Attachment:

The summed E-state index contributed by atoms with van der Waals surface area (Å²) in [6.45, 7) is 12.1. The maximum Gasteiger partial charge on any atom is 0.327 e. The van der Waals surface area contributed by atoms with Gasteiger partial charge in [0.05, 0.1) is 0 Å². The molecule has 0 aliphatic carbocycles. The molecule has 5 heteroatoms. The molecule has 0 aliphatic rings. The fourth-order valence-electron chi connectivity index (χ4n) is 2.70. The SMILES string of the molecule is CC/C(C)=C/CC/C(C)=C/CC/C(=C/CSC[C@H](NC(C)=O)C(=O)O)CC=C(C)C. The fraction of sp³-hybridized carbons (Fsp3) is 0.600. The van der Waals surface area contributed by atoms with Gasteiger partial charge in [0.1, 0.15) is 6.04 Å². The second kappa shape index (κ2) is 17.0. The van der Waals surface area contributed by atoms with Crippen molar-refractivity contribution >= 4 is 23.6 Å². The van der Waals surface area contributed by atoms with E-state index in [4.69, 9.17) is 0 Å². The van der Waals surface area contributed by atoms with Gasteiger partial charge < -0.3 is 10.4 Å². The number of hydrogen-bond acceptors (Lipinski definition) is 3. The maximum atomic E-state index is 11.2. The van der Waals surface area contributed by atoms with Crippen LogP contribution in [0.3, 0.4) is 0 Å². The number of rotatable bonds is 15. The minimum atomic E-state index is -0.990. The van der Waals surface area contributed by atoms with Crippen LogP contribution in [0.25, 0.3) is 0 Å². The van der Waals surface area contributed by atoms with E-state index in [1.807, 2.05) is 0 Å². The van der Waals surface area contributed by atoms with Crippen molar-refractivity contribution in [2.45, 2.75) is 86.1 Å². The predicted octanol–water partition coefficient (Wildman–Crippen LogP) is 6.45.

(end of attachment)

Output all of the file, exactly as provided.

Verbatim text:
The summed E-state index contributed by atoms with van der Waals surface area (Å²) in [6.45, 7) is 12.1. The maximum Gasteiger partial charge on any atom is 0.327 e. The van der Waals surface area contributed by atoms with Gasteiger partial charge in [0.05, 0.1) is 0 Å². The molecule has 0 aliphatic carbocycles. The molecule has 5 heteroatoms. The molecule has 0 aliphatic rings. The fourth-order valence-electron chi connectivity index (χ4n) is 2.70. The SMILES string of the molecule is CC/C(C)=C/CC/C(C)=C/CC/C(=C/CSC[C@H](NC(C)=O)C(=O)O)CC=C(C)C. The fraction of sp³-hybridized carbons (Fsp3) is 0.600. The van der Waals surface area contributed by atoms with Gasteiger partial charge in [0.1, 0.15) is 6.04 Å². The second kappa shape index (κ2) is 17.0. The van der Waals surface area contributed by atoms with Crippen molar-refractivity contribution >= 4 is 23.6 Å². The van der Waals surface area contributed by atoms with E-state index in [4.69, 9.17) is 0 Å². The van der Waals surface area contributed by atoms with Gasteiger partial charge < -0.3 is 10.4 Å². The number of hydrogen-bond acceptors (Lipinski definition) is 3. The maximum atomic E-state index is 11.2. The van der Waals surface area contributed by atoms with Crippen LogP contribution in [0.3, 0.4) is 0 Å². The number of rotatable bonds is 15. The minimum atomic E-state index is -0.990. The van der Waals surface area contributed by atoms with Crippen LogP contribution in [0.25, 0.3) is 0 Å². The van der Waals surface area contributed by atoms with E-state index in [1.807, 2.05) is 0 Å². The van der Waals surface area contributed by atoms with Crippen molar-refractivity contribution in [2.45, 2.75) is 86.1 Å². The predicted octanol–water partition coefficient (Wildman–Crippen LogP) is 6.45.